- Homeless “survival kits.” Create and distribute kits that include items such as cups, pots, pans, soap, shampoo, toothpaste, toothbrushes, and cosmetics. (Try coordinating this through a group that gives out meals from a van, for example.) During cold weather, organize drives for blankets, coats, hats, scarves, mittens, socks, and the like.
- Phone calls. Help people experiencing homelessness contact loved ones by offering the opportunity to make free long distance calls on holidays. Donate to or organize a cell phone drive for the homeless.
- Job opportunities. Encourage your company, school, or place of worship to hire people experiencing homelessness (if they are not already working). Most unemployed homeless adults desperately want to work, but need an employer to give them a chance.
- Support for a homeless person or family. As people move out of a shelter or transitional housing program, consider raising money to contribute for a security deposit, or assist by contributing household goods, babysitting, or moral support. See if your local shelter has a partnering program.
Other things you might do to contribute include:
- Raise funds for a program. Ask your group to abstain from one meal and donate the proceeds to a shelter or soup kitchen. Sponsor a benefit concert or coffee house featuring local musicians and poets (Don’t forget to include homeless and formerly homeless performers!). Organize a walk-a-thon or a yard sale and donate the proceeds.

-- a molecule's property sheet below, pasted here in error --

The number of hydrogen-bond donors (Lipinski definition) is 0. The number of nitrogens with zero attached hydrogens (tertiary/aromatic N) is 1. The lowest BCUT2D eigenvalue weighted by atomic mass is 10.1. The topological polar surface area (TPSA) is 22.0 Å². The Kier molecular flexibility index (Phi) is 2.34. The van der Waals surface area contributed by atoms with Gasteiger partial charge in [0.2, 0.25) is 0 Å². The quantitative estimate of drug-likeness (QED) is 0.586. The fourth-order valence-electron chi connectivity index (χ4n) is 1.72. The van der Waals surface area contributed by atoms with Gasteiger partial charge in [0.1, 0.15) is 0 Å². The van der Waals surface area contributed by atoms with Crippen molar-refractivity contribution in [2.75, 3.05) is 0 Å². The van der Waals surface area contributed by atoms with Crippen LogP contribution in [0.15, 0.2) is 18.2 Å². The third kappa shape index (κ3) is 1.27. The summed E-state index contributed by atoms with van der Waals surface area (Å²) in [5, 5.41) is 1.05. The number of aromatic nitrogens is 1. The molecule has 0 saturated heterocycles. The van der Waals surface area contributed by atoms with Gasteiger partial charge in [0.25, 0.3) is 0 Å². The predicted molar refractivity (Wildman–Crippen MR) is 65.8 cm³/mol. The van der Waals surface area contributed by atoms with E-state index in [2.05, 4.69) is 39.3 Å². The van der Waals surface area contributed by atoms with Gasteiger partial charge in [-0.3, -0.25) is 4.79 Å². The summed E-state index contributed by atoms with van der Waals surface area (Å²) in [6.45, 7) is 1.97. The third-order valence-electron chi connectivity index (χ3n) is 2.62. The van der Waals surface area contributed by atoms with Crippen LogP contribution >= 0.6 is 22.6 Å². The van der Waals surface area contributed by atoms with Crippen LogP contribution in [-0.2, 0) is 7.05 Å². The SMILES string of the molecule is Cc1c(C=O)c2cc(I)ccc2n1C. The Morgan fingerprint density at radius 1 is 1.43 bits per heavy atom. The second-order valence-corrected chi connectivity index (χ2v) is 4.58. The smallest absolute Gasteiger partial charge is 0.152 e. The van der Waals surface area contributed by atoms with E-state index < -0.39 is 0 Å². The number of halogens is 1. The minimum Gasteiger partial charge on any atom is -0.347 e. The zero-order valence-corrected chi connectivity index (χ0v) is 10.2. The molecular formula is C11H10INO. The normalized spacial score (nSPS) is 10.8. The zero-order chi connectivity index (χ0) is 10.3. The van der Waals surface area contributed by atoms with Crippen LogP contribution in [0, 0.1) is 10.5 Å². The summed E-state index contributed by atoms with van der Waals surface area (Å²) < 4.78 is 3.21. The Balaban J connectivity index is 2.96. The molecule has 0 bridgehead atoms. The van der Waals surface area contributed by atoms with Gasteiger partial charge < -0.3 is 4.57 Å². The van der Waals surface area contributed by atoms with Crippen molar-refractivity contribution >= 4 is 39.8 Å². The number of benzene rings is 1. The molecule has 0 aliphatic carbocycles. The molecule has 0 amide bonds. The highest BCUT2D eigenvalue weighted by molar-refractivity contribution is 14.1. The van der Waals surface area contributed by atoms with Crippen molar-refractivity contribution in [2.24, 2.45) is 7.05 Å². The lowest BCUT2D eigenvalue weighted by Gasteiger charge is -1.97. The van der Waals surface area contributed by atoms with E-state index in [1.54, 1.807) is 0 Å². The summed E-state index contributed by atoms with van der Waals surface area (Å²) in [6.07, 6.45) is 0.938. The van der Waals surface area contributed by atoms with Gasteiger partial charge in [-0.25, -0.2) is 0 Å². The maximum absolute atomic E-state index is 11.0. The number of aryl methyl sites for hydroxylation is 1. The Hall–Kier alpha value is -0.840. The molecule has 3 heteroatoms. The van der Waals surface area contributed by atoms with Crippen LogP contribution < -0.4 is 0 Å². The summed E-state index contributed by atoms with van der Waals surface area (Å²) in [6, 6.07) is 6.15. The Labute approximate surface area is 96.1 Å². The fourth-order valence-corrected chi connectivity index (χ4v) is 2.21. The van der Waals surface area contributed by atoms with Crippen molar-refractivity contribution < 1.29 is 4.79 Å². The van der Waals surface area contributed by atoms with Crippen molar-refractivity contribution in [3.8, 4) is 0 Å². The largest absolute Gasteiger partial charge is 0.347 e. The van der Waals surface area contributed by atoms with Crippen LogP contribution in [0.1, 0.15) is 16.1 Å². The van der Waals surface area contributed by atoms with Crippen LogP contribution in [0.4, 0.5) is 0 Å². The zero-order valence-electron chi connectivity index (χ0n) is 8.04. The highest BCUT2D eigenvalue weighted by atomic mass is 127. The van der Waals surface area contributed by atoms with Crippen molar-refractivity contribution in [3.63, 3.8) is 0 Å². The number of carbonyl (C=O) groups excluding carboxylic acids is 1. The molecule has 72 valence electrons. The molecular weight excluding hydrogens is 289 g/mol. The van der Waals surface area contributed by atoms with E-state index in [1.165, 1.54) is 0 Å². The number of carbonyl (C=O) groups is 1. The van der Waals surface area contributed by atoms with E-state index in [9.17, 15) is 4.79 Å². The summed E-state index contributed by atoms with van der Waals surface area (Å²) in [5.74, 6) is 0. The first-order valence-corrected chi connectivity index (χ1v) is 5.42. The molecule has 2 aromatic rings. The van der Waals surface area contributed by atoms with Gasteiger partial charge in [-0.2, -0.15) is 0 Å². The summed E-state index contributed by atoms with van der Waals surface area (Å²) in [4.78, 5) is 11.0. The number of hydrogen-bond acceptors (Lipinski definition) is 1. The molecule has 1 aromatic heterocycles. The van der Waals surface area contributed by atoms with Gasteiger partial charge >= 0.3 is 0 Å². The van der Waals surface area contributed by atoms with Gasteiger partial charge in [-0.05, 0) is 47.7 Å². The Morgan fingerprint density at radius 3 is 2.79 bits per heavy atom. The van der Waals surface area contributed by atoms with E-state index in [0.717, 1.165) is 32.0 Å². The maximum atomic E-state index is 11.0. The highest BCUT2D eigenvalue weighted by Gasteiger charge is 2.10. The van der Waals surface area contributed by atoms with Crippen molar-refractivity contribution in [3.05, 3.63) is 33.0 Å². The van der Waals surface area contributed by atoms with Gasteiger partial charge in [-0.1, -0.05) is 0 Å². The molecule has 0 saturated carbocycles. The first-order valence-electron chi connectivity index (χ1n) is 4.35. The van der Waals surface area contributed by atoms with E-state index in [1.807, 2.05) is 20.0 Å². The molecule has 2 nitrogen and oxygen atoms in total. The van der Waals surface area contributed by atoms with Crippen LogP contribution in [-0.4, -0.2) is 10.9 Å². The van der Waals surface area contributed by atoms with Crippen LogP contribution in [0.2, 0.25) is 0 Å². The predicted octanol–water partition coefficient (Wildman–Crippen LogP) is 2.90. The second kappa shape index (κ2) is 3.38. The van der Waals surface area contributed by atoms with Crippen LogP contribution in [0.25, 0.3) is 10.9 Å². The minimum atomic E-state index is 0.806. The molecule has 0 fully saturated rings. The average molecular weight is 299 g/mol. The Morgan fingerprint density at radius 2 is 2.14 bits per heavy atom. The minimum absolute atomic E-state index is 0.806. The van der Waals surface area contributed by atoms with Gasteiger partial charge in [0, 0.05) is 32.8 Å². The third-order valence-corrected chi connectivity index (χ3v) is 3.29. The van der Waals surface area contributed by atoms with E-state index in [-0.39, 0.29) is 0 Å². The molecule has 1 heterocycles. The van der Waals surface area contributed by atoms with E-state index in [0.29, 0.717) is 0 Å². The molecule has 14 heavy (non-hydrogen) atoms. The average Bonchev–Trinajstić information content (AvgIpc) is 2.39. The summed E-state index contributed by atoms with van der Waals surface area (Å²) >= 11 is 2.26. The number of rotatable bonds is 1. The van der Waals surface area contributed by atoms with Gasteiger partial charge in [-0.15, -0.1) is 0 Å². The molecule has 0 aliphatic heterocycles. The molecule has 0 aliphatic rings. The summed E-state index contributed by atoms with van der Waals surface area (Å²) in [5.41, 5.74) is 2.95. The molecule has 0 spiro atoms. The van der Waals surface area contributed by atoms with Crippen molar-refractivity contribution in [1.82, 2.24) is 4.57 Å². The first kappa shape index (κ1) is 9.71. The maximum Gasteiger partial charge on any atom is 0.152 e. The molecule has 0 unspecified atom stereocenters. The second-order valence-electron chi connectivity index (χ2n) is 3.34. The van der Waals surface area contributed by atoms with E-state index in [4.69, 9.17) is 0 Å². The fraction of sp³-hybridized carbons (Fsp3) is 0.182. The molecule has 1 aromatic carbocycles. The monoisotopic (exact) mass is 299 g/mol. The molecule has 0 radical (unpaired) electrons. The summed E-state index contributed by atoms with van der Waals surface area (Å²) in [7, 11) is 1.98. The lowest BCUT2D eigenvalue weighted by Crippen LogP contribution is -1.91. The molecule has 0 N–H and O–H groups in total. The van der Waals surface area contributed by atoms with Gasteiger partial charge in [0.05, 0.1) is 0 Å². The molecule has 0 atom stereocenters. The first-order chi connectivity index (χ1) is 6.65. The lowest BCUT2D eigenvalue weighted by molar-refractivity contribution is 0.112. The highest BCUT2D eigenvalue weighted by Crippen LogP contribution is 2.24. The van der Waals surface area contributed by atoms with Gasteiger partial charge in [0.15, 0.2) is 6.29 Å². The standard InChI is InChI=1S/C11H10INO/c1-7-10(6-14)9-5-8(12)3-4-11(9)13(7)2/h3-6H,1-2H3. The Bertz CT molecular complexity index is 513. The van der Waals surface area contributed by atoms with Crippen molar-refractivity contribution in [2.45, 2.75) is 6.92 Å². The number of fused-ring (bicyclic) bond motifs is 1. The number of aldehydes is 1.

- Consider giving directly to people experiencing homelessness. Deciding whether or not to give to panhandlers is a personal decision. Some may not give money out of fear that it may be spent supporting an addiction. Although this is occasionally true, the money also may help someone buy a meal, afford housing, buy clothes, purchase an ID to stay in a shelter, pay for transportation to a job, childcare, healthcare, support a family member—the possibilities are numerous. In some cases, instead of giving money, people carry gift certificates to restaurants or granola bars, peanut butter crackers, sandwiches, or fruit to give to homeless people.
- Smile. Whether or not you choose to give change, please don’t look away from homeless people as if they do not exist. Making eye contact, saying a few words, or smiling can reaffirm the humanity of a person at a time when homelessness seems to have stripped it away. For more insight into panhandling and homelessness, read “Panhandling: A Little Understanding.”